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Detailed numerical modelling of moist air flow through a complex airtightness defect

Mastering building airtightness is essential to meet the requirements of current and future building codes, not only for saving energy but also for ensuring moisture safety. Perfect airtightness is difficult to achieve: failures are often observed, due to bad design or poor workmanship. Some published investigations proved that leaking air mostly flows through porous material and thin air channels, due to material imperfections and construction tolerances.

Durable Airtightness in Single-Family Dwellings - Field Measurements and Analysis

Durability of the building envelope is important to new homes that are increasingly built with improved levels of airtightness. It is also important to weatherized homes such that energy savings from retrofit measures, such as air sealing, are persistent. This paper presents a comparison of air leakage measurements collected in November 2013 through March 2014, with two sets of prior data collected between 2001-2003 from 17 new homes located near Atlanta, GA, and 17 homes near Boise, ID that were weatherized in 2007-2008.

Large buildings airtightness measurements using ventilation systems

The airtightness test of the building is one of a few building envelope measurements used in practice, which is quantitative, not just qualitative as e.g. infrared thermography. The so-called blower-door test result may be a measure of the building design and construction quality and could also be used for the energy demand for heating and cooling analyses.

Durable airtightness in single-family dwellings: field measurements and analysis

This study presents a comparison of air leakage measurements collected recently (November 2013 to March 2014) with two sets of prior data collected between 2001-2003 from 17 new homes located near Atlanta, GA, and 17 homes near Boise, ID that were weatherized in 2007-2008. The purpose of the comparison is to determine if there are changes to the airtightness of building envelopes over time. Durability of building envelope is important to new homes that are increasingly built with improved levels of airtightness.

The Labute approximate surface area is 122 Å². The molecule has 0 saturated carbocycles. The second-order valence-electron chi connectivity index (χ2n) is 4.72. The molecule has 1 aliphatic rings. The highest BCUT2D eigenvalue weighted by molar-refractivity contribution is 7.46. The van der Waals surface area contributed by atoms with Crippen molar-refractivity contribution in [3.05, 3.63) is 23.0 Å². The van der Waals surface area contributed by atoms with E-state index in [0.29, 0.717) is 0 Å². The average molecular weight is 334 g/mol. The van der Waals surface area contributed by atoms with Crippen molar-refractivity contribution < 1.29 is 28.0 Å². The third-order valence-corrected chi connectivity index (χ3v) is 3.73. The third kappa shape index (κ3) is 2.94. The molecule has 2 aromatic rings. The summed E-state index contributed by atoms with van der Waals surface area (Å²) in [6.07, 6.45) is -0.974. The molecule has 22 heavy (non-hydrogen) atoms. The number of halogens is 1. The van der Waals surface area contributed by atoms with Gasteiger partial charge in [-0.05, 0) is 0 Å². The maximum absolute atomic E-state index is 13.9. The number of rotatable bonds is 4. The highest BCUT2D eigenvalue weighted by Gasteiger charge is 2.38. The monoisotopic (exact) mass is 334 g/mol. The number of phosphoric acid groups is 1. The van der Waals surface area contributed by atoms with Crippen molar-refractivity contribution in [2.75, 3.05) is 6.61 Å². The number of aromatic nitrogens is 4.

The need for structured air leakage databases in energy conservation in buildings policies

25 May 2012 | The need for structured air leakage databases in energy conservation in buildings policies

Prediction of air quality considering the concealed air leaks of houses

In this study, the characteristics of the movement of chemical compounds in the concealed spaces and indoor spaces in houses were investigated using building cut models and a simulation program Fresh2006. The equivalent leakage areas in the concealed spaces were measured using cut models of wooden structures: a common wooden structure, an improved wooden structure and a wooden (2 inch x 4 inch) stud structure.

French policy for shelter-in-place: Airtightness measurements on indoor rooms

Accidental dispersion of toxic gas clouds may occur around industrial platforms or during hazardous materials transportation. In case of such a toxic risk, the best protection strategy is to remain inside a building and seek refuge in an airtight room identified as “shelter” until the toxic cloud has finally been swept off. This strategy called “passive shelter-in-place” also includes obstructing all external openings and turning off all mechanical ventilation systems

Preliminary analysis of U.S residential air leakage database v.2011

Air leakage and other diagnostic measurements are being added to LBNL’s Residential Diagnostics Database (ResDB). We describe the sources of data that amount to more than 80,000 blower door measurements. We present summary statistics of selected parameters, such as floor area and year built. We compare the house characteristics of new additions to ResDB with prior data.

Effect of Party Wall Permeability on Estimations of Infiltration from Air Leakage

The importance of reducing adventitious infiltration in order to save energy is highlighted by the relevant building standards of many countries.  This operational infiltration is often inferred via the measurement of the air leakage rate at a pressure differential of 50 Pascals.  Some building codes, such as the UK’s Standard Assessment Procedure, assume a simple relationship between the air leakage rate and mean infiltration rate during the heating season, the so-called leakage-infiltration ratio, which is scaled to account for the physical and environmental properties of a dwelling.  The

Applying Large Datasets to Developing a Better Understanding of Air Leakage Measurement in Homes

Air tightness is an important property of building envelopes.  It is a key factor in determining infiltration and related wall-performance properties such as indoor air quality, maintainability and moisture balance.  Air leakage in U.S. houses consumes roughly 1/3 of the HVAC energy but provides most of the ventilation used to control IAQ.  There are several methods for measuring air tightness that may result in different values and sometimes quite different uncertainties.

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